Biopics are difficult to make anywhere in the world – and more so in India. Every public figure has a following and you never know who might get irked by something in someone’s biopic.
Forget about celebrities, have a talk within your friends’ group about writing your biography and you’ll slowly realise that you can do it only after most of your friends are dead and gone – or at least nowhere on the social networks.
So, why do directors make biopics? Because we all know that there are some stories that need to be told. Take it from an 80s kid, Sanjay Dutt’s story is one of the most fascinating stories the millennial generation could come to know. Unfortunately, that’s not the case with the film that’s masquerading as his biopic, and here’s why.
I don’t know Sanjay Dutt personally, but everyone knows that he’s been in and out of rehab for quite some years. This happened in the 80s, the time when the American 70s came to India – the concept of sex, drugs and rock and roll. In the film, there’s just an emotional reason given for Sanju becoming addicted to drugs. I don’t understand why the director didn’t put the whole addiction thing on a wider canvas. This is the film industry. Personal anecdote: I know executive producers who bought cars with boots so they could stash liquor and use the boots as makeshift tables in the middle of the road – and Sanjay Dutt is very much part of this film industry. Dutt comes from a family with money and contacts. These three make for a heady concoction – and that could have created a fascinating screenplay. I don’t understand why this concept was not considered suitable for viewing.
There’s empirical proof that the underworld became part of Bollywood back in the 70s when smugglers started hobnobbing with the actors. They got into the system big time by the end of the 80s, by investing in Bollywood. Most period pieces about Bollywood have denoted this – more recently, Amazon Prime’s “Shaitaan Haveli” used this as a plot point. With Sanjay Dutt’s entire story circling around the Bollywood and crime nexus, I don’t understand why the screenplay skirted around this.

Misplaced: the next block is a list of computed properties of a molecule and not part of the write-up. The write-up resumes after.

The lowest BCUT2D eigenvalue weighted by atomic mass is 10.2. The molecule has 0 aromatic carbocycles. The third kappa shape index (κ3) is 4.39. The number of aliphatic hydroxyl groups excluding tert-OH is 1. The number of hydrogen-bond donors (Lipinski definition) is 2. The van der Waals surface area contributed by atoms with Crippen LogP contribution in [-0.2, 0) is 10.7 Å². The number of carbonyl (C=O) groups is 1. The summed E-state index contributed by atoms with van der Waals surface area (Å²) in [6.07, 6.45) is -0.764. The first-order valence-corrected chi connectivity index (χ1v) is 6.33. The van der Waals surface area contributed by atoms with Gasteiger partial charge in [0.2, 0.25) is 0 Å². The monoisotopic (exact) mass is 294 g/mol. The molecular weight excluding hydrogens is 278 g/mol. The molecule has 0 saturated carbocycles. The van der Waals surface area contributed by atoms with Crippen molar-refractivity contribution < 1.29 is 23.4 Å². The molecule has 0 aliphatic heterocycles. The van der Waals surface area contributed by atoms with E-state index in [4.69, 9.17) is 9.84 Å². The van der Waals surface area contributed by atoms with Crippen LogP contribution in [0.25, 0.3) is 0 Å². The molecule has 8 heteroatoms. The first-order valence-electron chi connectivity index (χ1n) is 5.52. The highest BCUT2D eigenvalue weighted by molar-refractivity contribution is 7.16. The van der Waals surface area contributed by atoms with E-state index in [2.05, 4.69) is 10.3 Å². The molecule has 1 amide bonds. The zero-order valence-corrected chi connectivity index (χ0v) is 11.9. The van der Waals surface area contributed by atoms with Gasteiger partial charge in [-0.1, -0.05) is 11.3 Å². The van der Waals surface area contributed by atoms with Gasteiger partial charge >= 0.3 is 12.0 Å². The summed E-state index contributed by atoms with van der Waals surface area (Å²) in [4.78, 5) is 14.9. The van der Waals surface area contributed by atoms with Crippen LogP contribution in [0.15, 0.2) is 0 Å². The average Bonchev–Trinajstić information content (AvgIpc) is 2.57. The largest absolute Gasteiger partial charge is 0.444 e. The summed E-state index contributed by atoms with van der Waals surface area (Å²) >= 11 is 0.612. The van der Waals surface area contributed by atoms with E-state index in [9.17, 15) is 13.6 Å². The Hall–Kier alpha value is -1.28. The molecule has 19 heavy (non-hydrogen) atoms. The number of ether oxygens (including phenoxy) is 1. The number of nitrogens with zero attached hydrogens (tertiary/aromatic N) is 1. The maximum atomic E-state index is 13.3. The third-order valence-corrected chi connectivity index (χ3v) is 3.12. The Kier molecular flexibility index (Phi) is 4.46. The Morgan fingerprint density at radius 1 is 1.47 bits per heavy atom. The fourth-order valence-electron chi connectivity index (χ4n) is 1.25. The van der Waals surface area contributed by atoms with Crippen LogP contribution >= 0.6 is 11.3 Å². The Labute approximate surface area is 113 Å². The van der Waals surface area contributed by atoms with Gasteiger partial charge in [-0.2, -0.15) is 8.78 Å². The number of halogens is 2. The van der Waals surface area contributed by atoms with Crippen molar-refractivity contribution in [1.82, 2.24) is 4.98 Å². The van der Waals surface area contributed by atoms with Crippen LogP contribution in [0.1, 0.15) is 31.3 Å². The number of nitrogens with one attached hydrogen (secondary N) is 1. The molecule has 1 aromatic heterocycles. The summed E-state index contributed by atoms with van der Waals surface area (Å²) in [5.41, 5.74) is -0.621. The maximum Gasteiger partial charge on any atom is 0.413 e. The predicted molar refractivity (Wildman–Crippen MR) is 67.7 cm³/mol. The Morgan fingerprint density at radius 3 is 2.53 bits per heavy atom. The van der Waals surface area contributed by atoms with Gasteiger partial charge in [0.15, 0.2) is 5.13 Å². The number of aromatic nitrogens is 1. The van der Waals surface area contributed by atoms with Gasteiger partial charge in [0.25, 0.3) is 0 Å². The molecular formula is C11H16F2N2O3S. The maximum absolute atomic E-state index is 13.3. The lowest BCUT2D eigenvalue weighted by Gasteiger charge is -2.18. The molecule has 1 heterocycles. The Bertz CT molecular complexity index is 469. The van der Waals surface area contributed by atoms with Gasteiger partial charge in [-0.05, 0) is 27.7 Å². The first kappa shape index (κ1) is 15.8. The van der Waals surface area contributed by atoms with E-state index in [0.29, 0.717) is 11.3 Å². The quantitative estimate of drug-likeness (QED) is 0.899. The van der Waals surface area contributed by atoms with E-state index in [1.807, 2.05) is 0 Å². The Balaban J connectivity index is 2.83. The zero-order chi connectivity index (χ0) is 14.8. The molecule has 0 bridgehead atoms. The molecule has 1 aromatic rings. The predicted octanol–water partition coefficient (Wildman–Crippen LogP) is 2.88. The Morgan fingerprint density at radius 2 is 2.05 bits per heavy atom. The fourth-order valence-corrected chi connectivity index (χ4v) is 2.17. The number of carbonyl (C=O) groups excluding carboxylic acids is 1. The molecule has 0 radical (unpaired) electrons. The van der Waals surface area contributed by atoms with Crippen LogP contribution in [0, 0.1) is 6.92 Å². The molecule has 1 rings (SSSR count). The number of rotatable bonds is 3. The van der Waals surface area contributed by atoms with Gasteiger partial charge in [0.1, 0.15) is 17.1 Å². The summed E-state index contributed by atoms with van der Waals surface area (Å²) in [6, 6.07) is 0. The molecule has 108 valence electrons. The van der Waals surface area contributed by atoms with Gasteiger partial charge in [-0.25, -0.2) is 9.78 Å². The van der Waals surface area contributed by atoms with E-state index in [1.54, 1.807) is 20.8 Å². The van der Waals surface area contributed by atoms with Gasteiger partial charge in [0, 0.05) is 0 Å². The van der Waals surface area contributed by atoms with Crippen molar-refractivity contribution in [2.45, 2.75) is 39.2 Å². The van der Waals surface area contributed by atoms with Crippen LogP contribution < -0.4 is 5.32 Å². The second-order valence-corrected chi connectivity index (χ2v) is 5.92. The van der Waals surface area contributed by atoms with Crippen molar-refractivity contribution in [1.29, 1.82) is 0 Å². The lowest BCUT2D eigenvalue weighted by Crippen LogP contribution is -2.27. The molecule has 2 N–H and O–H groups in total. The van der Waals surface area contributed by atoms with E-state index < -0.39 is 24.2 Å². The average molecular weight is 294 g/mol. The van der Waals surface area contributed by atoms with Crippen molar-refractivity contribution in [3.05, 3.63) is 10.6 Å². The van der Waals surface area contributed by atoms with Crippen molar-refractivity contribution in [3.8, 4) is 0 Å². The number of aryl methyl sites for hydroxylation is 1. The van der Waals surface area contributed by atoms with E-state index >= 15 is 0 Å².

Finally, whatever Sanjay Dutt is, he is one of the few actors who evolved with time. He started out as a vanilla hero in the 80s, became an action hero sometime in the 90s and acted in mainstream pulp, but made his mark with films like “Sadak”, “Saajan”, “Thaanedaar”. In fact, “Saajan” is the film in which he reinvented himself, exactly 10 years after his debut as a lead actor. After “Saajan”, he once again reinvented himself with the “Munnabhai” series. That the film doesn’t talk about his professional life is as infuriating as it is confusing.
Without the film background, this story is about any of the Colaba boys we knew who were born with a titanium spoon in their mouth. It’d be fascinating for the audience to find out whether Sanjay actually liked acting or if he was just put into the family business. He has sworn under oath that he dropped out of college and did some training in acting. That shows that Sanjay made an informed decision when he faced the camera for the first time in “Rocky”. So, it should play an integral part in his life – and it’s so confusing that there’s nothing about his films – whether it’s “Rocky” or “Saajan” or “Sadak” or “Aatish”. This is similar to those male characters in an Ekta Kapoor series, who run business empires worth ₹3,000 crores but still come home for dinner at 9.
But even if I criticise the film for not showing the real story of Sanjay Dutt, “Sanju” is a masterful piece of work with the right ebb and flow of emotions. Regardless of whether the film depicts the real-life story of Sanjay Dutt, “Sanju” is imminently watchable, and we have Ranbir Kapoor to thank for that.